Invisible by Carla Buckley is a light engaging read that illustrates the danger that secrets and lies cannot be sustained.
In the midst of her own crisis, in which a woman’s body is found in the destroyed rubble of one her building implosions, she receives a call from her niece Peyton, a girl she has never met, imploring her to come home. Dana’s sister Julie is gravely ill and her only hope is a kidney transplant from her sister. Sadly, Dana is too late to help and finds her niece and her brother-in-law struggling to cope with her loss. Before she died, Julie had been keeping a journal of other people in this small town who were also suffering from kidney disease, but alas she grew too ill to pursue her theories.
Invisible is told from alternating viewpoints, Dana’s and Peyton’s, slowly revealing Peyton’s animosity toward her aunt who she feels deserted her mother, and illuminating why Dana left. Dana returns to this small town which has a claustrophobic vibe as Dana revisits familiar haunts which contain all the familiar faces from her past. As she begins to investigate Julie’s concerns, she becomes a threat to this one industry town, and finds herself a target.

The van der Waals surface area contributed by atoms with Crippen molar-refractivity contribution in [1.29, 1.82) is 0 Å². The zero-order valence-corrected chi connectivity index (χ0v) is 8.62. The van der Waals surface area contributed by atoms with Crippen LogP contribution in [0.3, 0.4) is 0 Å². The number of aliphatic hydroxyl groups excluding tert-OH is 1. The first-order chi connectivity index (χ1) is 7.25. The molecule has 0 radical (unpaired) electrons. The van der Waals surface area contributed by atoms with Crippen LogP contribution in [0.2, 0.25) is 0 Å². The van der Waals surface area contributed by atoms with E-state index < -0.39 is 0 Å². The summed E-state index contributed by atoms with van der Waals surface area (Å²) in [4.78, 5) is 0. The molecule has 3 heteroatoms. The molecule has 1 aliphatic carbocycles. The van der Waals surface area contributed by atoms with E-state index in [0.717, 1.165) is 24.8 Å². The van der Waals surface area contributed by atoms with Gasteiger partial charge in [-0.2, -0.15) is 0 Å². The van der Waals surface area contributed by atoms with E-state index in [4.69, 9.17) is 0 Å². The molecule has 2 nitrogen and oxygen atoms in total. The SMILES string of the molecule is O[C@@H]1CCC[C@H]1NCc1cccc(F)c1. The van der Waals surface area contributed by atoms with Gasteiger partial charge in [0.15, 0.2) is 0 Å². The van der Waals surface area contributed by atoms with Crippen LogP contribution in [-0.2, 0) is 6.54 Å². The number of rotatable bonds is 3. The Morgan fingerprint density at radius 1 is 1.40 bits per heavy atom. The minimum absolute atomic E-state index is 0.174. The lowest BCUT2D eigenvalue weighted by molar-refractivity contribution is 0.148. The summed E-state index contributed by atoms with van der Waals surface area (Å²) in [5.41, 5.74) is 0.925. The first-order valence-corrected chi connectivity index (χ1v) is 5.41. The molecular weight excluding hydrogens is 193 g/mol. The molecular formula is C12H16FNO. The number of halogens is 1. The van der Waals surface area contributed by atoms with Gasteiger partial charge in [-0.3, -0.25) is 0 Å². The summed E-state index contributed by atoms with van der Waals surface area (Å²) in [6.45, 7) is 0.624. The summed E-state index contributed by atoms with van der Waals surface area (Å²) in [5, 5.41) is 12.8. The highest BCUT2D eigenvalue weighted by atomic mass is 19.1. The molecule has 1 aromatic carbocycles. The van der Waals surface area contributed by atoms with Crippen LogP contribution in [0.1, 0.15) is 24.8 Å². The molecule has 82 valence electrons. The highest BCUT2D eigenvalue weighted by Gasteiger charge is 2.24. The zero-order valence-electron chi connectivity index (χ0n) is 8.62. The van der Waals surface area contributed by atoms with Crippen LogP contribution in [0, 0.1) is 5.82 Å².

Invisible would be enjoyed by fans of Jodi Picoult whose novels explore controversial issues alongside emotional family relationships. The crusading qualities in Invisible bring to mind the film Erin Brockovich, whose subject has gone on to write fiction including Hot Water in which “Environmental activist AJ Palladino is no stranger to the juggling act of managing both work and family. But when she’s asked to leave home and take a case investigating a nuclear power plant which has had several accidents. It takes all her skills to keep her world from crashing down on her.”